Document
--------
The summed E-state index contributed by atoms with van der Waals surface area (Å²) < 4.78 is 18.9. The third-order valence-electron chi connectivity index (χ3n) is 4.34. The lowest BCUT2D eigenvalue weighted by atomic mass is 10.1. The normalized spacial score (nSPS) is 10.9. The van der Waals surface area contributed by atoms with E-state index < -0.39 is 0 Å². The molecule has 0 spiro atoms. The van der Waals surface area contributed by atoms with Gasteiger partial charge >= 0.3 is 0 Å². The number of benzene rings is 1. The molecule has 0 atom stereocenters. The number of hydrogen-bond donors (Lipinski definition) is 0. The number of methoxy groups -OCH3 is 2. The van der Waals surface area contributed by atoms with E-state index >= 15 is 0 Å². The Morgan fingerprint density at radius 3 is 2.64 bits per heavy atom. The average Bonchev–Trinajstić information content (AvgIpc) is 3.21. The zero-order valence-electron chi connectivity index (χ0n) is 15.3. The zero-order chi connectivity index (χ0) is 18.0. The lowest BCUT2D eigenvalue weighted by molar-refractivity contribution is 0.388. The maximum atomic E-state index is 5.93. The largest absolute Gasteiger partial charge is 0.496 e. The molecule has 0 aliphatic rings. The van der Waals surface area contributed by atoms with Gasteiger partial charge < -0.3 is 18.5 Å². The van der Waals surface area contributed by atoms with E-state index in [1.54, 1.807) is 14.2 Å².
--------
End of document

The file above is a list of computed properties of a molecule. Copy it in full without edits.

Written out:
The summed E-state index contributed by atoms with van der Waals surface area (Å²) < 4.78 is 18.9. The third-order valence-electron chi connectivity index (χ3n) is 4.34. The lowest BCUT2D eigenvalue weighted by atomic mass is 10.1. The normalized spacial score (nSPS) is 10.9. The van der Waals surface area contributed by atoms with E-state index < -0.39 is 0 Å². The molecule has 0 spiro atoms. The van der Waals surface area contributed by atoms with Gasteiger partial charge >= 0.3 is 0 Å². The number of benzene rings is 1. The molecule has 0 atom stereocenters. The number of hydrogen-bond donors (Lipinski definition) is 0. The number of methoxy groups -OCH3 is 2. The van der Waals surface area contributed by atoms with E-state index >= 15 is 0 Å². The Morgan fingerprint density at radius 3 is 2.64 bits per heavy atom. The average Bonchev–Trinajstić information content (AvgIpc) is 3.21. The zero-order valence-electron chi connectivity index (χ0n) is 15.3. The zero-order chi connectivity index (χ0) is 18.0. The lowest BCUT2D eigenvalue weighted by molar-refractivity contribution is 0.388. The maximum atomic E-state index is 5.93. The largest absolute Gasteiger partial charge is 0.496 e. The molecule has 0 aliphatic rings. The van der Waals surface area contributed by atoms with Gasteiger partial charge < -0.3 is 18.5 Å². The van der Waals surface area contributed by atoms with E-state index in [1.54, 1.807) is 14.2 Å².